Sunday, January 10, 2010

Licensed Beverage Dealers vs Their Customers

The licensed beverage dealers are really on the warpath against their customers. Don’t get me wrong here. I am no teetotaler. I regularly patronize our local bars and liquor stores. Lately though, they just haven’t been returning the favor.

First there was the initiative to limit the number of liquor store licenses in the county. With Delegates Guy Guzzone and Warren Miller in their pockets, the local liquor store owners are trying to sell the idea that this will help curb underage drinking. Nice try. The only thing that this law will do is limit consumer choice by protecting the existing liquor stores from future competition. Anyone who believes that this will actually curb underage drinking is completely delusional.

To add insult to injury, the licensed beverage dealers are also unwilling to bear a fair share of the state tax burden. Maryland liquor stores, bars and restaurants enjoy one on the lowest liquor excise taxes in the United States. The U.S. median liquor excise tax is $3.75 per gallon. In Maryland it’s $1.50 per gallon. If the state would increase this tax by just a dime it would still be among the lowest in the country yet it would raise $214 million in much needed state revenue. Our Delegates who seem to care so much about underage drinking don’t support this idea though.

The bars and restaurants that we all support claim that this dime increase would hurt their businesses in these trying economic times. I seem to recall that they made the same claim about the smoking ban a few years back and that doesn’t seem to have had an overly adverse effect on the bars and restaurants I frequent.

So far the only local state lawmaker to come out in support of increasing the liquor tax is Liz Bobo. It’s ironic that she is the only one who so far has the balls to stand up against the powerful liquor lobby in Maryland.


Freemarket said...

I am more for cutting spending than raising taxes. I like your idea of doing away with the State Delegation to save money, although I am not sure how serious your suggestion was.

Lots of food items are not taxed at all. What is your basis for wanting to raise booze taxes over a tax on groceries? If you want to talk about paying a "fair share of the State tax burden" you should be advocating a tax on baby food (which I assume is not taxed but I don't know for sure) or any number of other non-taxed things.

How much revenue would taxing milk "just a dime" per gallon raise?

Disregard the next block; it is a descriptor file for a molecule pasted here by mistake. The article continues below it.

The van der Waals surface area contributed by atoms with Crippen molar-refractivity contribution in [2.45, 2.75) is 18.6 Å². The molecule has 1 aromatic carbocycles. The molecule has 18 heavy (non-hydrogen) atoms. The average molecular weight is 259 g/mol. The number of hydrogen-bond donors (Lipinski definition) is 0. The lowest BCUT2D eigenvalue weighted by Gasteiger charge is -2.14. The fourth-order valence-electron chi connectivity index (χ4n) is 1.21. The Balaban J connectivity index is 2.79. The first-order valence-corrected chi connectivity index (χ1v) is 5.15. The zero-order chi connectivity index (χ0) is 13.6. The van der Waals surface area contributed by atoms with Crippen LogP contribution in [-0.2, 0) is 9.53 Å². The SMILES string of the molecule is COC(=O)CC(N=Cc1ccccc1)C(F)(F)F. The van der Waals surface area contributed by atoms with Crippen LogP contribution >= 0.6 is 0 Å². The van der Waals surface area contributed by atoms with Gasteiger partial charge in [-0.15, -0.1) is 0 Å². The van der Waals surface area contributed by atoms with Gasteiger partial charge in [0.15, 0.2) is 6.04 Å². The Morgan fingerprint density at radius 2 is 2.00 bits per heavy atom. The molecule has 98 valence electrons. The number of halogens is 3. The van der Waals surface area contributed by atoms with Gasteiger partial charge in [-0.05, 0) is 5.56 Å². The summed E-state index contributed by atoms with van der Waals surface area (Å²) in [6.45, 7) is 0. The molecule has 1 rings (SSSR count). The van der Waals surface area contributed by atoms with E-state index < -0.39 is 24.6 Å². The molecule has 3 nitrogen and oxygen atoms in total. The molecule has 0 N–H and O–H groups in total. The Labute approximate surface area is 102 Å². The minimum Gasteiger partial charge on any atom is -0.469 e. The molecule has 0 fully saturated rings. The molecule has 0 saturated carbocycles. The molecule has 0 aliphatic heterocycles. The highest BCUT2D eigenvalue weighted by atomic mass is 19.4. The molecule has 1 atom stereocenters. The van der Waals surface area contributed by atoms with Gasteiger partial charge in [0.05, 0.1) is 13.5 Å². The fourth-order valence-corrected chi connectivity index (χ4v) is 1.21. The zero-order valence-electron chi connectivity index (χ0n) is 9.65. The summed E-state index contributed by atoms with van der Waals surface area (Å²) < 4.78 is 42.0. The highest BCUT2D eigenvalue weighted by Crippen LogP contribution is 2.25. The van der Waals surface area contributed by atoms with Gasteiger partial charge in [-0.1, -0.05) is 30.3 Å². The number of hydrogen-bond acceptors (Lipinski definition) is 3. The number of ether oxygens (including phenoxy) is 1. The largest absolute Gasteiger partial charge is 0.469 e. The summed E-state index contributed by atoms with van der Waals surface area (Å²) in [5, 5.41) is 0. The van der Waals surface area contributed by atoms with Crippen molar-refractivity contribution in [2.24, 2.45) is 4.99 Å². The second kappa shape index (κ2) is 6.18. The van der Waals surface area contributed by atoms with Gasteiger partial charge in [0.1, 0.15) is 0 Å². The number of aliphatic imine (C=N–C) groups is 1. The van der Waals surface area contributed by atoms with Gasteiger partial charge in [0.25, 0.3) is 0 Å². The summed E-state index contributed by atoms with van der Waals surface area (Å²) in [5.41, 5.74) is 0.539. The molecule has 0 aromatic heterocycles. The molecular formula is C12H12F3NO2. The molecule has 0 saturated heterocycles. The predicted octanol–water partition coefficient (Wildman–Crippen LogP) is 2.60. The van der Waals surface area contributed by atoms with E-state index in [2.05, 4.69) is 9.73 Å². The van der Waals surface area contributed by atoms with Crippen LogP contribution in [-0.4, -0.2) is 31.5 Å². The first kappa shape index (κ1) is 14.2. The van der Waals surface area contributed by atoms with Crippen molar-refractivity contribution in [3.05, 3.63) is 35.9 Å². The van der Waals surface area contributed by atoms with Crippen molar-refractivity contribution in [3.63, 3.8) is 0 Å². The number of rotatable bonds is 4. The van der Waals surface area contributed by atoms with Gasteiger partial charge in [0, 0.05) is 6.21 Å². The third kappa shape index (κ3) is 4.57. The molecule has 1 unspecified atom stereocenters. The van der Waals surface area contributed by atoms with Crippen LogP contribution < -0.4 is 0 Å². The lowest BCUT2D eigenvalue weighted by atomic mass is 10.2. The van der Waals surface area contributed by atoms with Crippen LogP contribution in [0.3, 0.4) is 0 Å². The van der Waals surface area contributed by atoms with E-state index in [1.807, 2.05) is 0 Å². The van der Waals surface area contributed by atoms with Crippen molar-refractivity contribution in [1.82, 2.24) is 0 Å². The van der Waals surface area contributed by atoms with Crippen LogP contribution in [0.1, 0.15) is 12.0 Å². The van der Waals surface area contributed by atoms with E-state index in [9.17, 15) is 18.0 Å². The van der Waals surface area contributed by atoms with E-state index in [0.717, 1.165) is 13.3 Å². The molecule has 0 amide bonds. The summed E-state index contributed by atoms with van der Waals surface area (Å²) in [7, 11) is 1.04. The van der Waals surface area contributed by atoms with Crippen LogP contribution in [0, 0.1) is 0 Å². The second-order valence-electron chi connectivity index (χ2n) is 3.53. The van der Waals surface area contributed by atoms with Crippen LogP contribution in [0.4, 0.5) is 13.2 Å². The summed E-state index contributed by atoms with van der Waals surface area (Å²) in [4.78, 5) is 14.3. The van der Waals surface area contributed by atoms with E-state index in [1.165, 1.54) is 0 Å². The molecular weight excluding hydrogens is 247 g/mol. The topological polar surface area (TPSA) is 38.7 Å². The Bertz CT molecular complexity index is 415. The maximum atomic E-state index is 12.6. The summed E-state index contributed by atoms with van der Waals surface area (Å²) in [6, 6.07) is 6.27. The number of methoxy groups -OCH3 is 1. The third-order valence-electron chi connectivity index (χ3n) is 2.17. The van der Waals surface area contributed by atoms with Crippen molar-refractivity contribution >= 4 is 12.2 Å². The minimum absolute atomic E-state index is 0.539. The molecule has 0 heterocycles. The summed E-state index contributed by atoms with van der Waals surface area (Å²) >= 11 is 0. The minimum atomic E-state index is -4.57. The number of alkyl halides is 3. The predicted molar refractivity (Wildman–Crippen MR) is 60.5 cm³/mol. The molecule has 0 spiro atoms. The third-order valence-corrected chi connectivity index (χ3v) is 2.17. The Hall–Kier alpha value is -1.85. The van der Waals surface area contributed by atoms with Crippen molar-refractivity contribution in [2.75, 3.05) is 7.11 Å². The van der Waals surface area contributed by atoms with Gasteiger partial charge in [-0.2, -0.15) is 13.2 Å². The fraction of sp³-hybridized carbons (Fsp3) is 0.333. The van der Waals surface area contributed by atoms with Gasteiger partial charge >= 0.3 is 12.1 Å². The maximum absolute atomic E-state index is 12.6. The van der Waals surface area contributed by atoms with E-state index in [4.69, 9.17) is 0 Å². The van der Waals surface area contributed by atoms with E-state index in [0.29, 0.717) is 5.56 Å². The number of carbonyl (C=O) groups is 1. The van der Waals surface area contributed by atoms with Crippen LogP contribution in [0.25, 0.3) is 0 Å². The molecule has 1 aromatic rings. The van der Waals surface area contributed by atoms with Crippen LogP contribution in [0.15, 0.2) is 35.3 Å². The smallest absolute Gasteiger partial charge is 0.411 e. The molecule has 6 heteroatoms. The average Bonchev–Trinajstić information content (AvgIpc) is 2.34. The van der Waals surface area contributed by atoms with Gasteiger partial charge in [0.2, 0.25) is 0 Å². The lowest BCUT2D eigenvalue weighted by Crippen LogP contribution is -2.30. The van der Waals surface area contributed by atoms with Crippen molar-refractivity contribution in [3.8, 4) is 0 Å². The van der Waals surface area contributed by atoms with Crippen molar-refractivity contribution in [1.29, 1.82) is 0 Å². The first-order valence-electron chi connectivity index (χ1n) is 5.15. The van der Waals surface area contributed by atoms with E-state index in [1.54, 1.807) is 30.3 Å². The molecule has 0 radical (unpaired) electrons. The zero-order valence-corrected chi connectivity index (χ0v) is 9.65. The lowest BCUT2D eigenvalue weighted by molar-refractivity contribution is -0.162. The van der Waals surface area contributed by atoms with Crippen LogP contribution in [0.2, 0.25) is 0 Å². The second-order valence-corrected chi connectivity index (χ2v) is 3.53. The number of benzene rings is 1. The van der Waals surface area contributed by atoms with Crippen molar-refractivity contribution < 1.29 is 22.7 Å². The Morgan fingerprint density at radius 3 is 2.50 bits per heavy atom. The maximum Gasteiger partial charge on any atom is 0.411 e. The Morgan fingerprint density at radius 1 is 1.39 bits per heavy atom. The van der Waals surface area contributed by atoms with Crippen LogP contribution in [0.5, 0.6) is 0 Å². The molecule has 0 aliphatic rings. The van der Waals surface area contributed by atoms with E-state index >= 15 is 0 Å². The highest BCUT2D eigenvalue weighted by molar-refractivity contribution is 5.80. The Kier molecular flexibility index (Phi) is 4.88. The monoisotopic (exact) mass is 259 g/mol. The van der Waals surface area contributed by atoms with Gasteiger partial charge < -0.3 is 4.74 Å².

Freemarket said...

Btw, WB, your numbers as presented are very misleading. If raising the liquor tax 10 cents per gallon raises $214 million in revenue, that means that 2.14 billion gallons of liquor is consumed in Maryland. Given that there are around 6 million people in Maryland, each resident (including those under 21 who cannot legally drink) would have to drink a gallon of liquor a day to generate that revenue off a dime increase.

I think you mean increasing the tax 10 cents PER DRINK, which would probably be a tax increase of well over $1 per gallon (I'm not sure how many drinks are in a gallon).

I'm telling you, the baby food tax is the way to go if you want a regressive tax :-)

wordbones said...


My bad. You're right about the increase being per drink not per gallon. Still, this would be a modest increase.

And yes, I am serious about wanting to abolish the House of Delegates but am realistic in knowing that the political courage to do so in the free state is lacking.


Freemarket said...

The fact that you are standing alone with Liz Bobo on this one means that you need to step back and really make sure you have an extra strong case, and I don't think you have one.

I even call B.S. on the notion of a $214 million increase in revenue from a 10 cent per drink increase until I see the specific detail in how that was computed.

Tax baby food!

Anonymous said...

tax babies!

Anonymous said...

Tax babies? You guys are cracking me up.

sv said...

It would be nice to buy beer & wine in grocery stores too, but the liquor store lobby makes sure that can't happen. They will not allow chain stores to get licenses to limit competition.